The HRLSC recognizes the particular history and disadvantage of Ontario’s First Nations, Inuit and Métis peoples. The HRLSC established an Indigenous Services and Outreach Committee and has implemented culturally appropriate service guidelines in order to increase usage of the human rights system by Indigenous peoples.
The Human Rights Legal Support Centre recognizes that Indigenous peoples have not traditionally used the human rights process. There are many valid reasons for this, including the legitimate concern that raising a human rights matter as an Indigenous person may produce a disproportionate and intensely negative local reaction that could have an impact on other Indigenous persons in the community.
The HRLSC is committed to providing Indigenous people with an accessible legal service. Services are provided in 140 languages including Cree, Oji-Cree, Mohawk, and Ojibway. Have someone who speaks English call us, or let us know at the start of your call, and we will arrange to speak with you in the language of your choice at no cost to you. If requested by you, you can to one of the HRLSC's Indigenous legal staff at any level.
Land and Treaty Acknowledgement
The HRLSC provides services throughout Ontario and has lawyers located in Toronto, Guelph, Hamilton, London, Ottawa, Thunder Bay, and Windsor. Accordingly, we acknowledge our presence on the traditional territories of the Wendat, the Haudenosaunee, and Anishinaabeg, particularly the Mississaugas of New Credit. The place now called Ontario is home to many Indigenous people from across Turtle Island and we are grateful to have the opportunity to work and operate in this land.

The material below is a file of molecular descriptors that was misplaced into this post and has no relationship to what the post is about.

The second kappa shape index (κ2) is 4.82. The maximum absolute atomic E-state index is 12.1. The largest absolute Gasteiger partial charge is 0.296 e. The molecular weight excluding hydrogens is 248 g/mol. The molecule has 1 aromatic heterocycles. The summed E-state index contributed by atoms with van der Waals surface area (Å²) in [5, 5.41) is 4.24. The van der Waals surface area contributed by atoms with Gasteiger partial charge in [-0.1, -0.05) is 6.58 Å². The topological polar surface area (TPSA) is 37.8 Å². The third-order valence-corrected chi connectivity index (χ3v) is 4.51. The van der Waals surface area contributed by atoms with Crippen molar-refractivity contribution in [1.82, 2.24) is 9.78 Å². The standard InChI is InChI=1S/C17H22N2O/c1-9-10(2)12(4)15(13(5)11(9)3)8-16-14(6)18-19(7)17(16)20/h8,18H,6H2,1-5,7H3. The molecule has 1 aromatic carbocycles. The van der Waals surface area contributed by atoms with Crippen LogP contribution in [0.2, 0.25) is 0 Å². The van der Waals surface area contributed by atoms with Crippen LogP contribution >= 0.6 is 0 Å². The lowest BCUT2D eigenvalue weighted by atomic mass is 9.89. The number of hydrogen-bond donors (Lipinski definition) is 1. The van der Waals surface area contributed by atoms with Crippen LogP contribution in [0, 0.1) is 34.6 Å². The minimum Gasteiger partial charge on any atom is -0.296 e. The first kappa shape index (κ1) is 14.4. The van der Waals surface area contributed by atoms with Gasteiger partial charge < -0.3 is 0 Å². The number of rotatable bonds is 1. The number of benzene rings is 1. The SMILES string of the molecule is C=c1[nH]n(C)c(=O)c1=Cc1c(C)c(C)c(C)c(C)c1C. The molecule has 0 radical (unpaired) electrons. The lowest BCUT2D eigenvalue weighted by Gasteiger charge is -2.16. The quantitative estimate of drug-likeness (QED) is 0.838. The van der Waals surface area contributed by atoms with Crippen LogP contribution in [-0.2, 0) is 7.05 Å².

The HRLSC also recognizes and acknowledges we are in the territory subject to the Dish With One Spoon Wampum Belt Covenant, an agreement between the Haudenosaunee Confederacy, the Anishinaabeg and allied nations to peaceably share and care for the land and waters of the Great Lakes region.
Video: Defending your human rights in Ontario – what you need to know
This video takes Indigenous people through every-day discrimination scenarios at home, when shopping and at work. It provides information about Ontario’s Human Rights Code and how to get free legal help from the Human Rights Legal Support Centre. The video is a joint project of the Ontario Federation of Indigenous Friendship Centres and the Human Rights Legal Support Centre, funded by the Law Foundation of Ontario.
Indigenous Human Rights Project launched in Sudbury
The N'Swakamok Native Friendship Centre welcomed the Ontario Federation of Indigenous Friendship Centres (OFIFC) and the Human Rights Legal Support Centre (HRLSC) to launch the Provincial Indigenous Human Rights Training Initiative.
Read the full media release on Canada Newswire